Teaching remains a predominantly female profession, so why don't we just admit that's why you're offended when teachers get a raise.  I can always tell when a man doesn't make as much as a teaching salary - it infuriates him.

            •  First of all, teachers ARE "the average working (2+ / 0-)
              Recommended by:
              jofr, sfgb


              Second, the reason the "average working" person hasn't seen a raise in years is because Republicans, so-called Democrats and business complain when labor asks for raises.  Now you're joining in that chorus:  the Chicago teacher's union takes a stand on their own pay, and you're criticizing the move.  

              If you stand in the way when some working people demand raises, you can't complain when your "average working man" doesn't get one.  Because your own arguments have contributed to the process of tamping down wages.  

              Shirley Chisholm was right. Our Republic is in deep trouble.

              by Big River Bandido on Wed Jun 13, 2012 at 09:07:44 AM PDT

              [ Parent ]

          •  But if the pay and benefits (1+ / 0-)
            Recommended by:

            packages are fairly close to other big cities already, while the school day length is much less then your argument is much weaker. This is what's going to be the issue. Right now they are still squabbling over the the exact comparisons, but it will not be as neat and simple as you may expect. And Dailey promised a 4% (I believe that's right) raise to keep peace in anticipation of getting the Olympics and specifically contingent on enough revenues. Neither of those things happened, and the teachers feel there was a broken promise, even though it was always contingent. It's messy, not as clear-cut as many think.

            The real voyage of discovery consists not in seeing new landscapes but in having new eyes.- Marcel Proust

            by CoyoteMarti on Tue Jun 12, 2012 at 09:38:14 PM PDT

            [ Parent ]

        •  Untrue. (6+ / 0-)
          Recommended by:
          JayRaye, Mostel26, gffish, elfling, gustynpip, JanL

          Last night overnight WGN radio's cure for insomnia, Bill Leff, asked for comment on the issue and he got more callers on the positive end, explaining how badly the teachers have been being screwed for years. And WGN is no liberal bastion.

        •  And that's how progressives always manage (6+ / 0-)

          to lose.  So damn scared.  Do the rethugs ever worry about how ridiculous they are will make them sound?  No.  But Dems always think they have to walk on eggshells and not ever risk offending anyone because we'll get bad press.  So we give away the store before the rethugs even ask for it and then can't figure out why we always lose.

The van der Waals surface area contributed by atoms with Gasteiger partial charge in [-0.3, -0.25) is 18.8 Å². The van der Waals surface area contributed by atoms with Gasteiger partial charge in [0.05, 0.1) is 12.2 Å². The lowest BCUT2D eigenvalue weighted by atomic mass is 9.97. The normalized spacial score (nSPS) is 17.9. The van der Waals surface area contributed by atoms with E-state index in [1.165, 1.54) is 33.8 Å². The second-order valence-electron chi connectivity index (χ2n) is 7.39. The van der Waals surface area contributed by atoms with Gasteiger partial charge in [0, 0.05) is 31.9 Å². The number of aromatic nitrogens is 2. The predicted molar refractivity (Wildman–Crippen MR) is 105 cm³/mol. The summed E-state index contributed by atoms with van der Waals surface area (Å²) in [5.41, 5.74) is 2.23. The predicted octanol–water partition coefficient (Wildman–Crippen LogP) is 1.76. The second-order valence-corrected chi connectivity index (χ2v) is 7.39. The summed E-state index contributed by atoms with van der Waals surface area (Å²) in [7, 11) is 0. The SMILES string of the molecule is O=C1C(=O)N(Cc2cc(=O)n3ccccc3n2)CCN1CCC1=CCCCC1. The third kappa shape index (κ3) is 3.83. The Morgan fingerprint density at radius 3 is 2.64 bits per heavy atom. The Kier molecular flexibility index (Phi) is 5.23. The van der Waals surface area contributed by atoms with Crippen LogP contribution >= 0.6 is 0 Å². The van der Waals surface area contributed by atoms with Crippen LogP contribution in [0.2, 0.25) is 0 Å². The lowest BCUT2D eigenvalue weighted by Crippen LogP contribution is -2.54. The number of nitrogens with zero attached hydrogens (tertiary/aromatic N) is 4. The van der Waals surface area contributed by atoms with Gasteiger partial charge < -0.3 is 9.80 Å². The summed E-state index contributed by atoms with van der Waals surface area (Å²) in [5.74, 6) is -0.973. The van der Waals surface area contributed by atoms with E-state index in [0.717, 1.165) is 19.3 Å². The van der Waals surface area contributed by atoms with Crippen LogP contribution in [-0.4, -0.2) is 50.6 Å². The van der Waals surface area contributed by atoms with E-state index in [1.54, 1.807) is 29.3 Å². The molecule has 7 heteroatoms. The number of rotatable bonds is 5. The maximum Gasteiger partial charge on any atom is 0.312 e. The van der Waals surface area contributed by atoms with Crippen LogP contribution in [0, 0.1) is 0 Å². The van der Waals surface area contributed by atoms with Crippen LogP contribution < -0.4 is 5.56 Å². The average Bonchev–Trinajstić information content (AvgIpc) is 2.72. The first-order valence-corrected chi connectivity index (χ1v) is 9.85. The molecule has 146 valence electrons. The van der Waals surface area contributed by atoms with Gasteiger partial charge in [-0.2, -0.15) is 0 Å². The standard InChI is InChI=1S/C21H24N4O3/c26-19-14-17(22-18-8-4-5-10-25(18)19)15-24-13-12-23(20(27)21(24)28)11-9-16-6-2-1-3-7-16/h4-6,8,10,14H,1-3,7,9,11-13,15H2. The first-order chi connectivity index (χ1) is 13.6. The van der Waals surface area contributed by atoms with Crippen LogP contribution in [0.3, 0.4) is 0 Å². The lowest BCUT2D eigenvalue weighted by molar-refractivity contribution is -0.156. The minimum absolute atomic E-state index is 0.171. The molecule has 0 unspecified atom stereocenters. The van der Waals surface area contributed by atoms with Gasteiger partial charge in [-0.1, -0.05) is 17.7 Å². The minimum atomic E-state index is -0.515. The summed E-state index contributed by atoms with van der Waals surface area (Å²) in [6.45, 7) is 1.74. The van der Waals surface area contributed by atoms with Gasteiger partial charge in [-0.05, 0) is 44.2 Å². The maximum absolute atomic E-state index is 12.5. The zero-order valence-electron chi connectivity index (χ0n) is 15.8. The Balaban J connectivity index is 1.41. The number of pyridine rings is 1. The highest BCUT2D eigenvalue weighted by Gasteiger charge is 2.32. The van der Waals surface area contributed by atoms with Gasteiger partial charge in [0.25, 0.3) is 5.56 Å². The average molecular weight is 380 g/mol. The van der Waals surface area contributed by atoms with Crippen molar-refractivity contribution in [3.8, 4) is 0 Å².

Let's worry less about the headlines; let's worry about what's right instead and then work at Making the headlines what they should be.

          "If you trust you are not critical; if you are critical you do not trust" by our own Dauphin

          by gustynpip on Wed Jun 13, 2012 at 01:58:40 AM PDT

          [ Parent ]

        •  The RW talking points will be the same if they cut (0+ / 0-)

          pay.  You can't worry about them.  As I've seen noted here about other issues, they are wingnuts.

          The sad fact of the matter is that so called liberals don't support public education in substantive ways.

      •  I don't think that's the point. (7+ / 0-)

        They need to be talking about school closings, school overcrowding, class size, privatization, gentrification, and curriculum, not just money!  It's mind-boggling, but not entirely unsurprising, to hear that CTU is going to manage to fuck this up.

      •  and he's absolutely right (0+ / 0-)

        It's the way negotiations work.  I find it hard to believe that a community as sophisticated as this doesn't get that.

        •  There are many ways... (1+ / 0-)
          Recommended by:


          One is to set outrageous demands and expect to make major "compromises". This approach is often unwise. First, the optics are bad -- which is especially a problem in a public sector job. Second, you end up planning to "give in" without most of your demands being met. This really is not a good position to be in because you are now negotiating how deep and fast a slide down you will take, not seriously defending a reasonable demand. Third, the next time you come to the negotiating table, the other side knows that you do make major concessions because you have in the past.

          Another approach is to set a "take it or leave it" approach and refuse to negotiate (except, of course, to meet "good faith" requirements by offering to trade things but without changing the "net net"). This approach is usually unwise as it makes you appear inflexible. It also gives the other side no room to "save face" -- and this is an unwise position to put the other side in.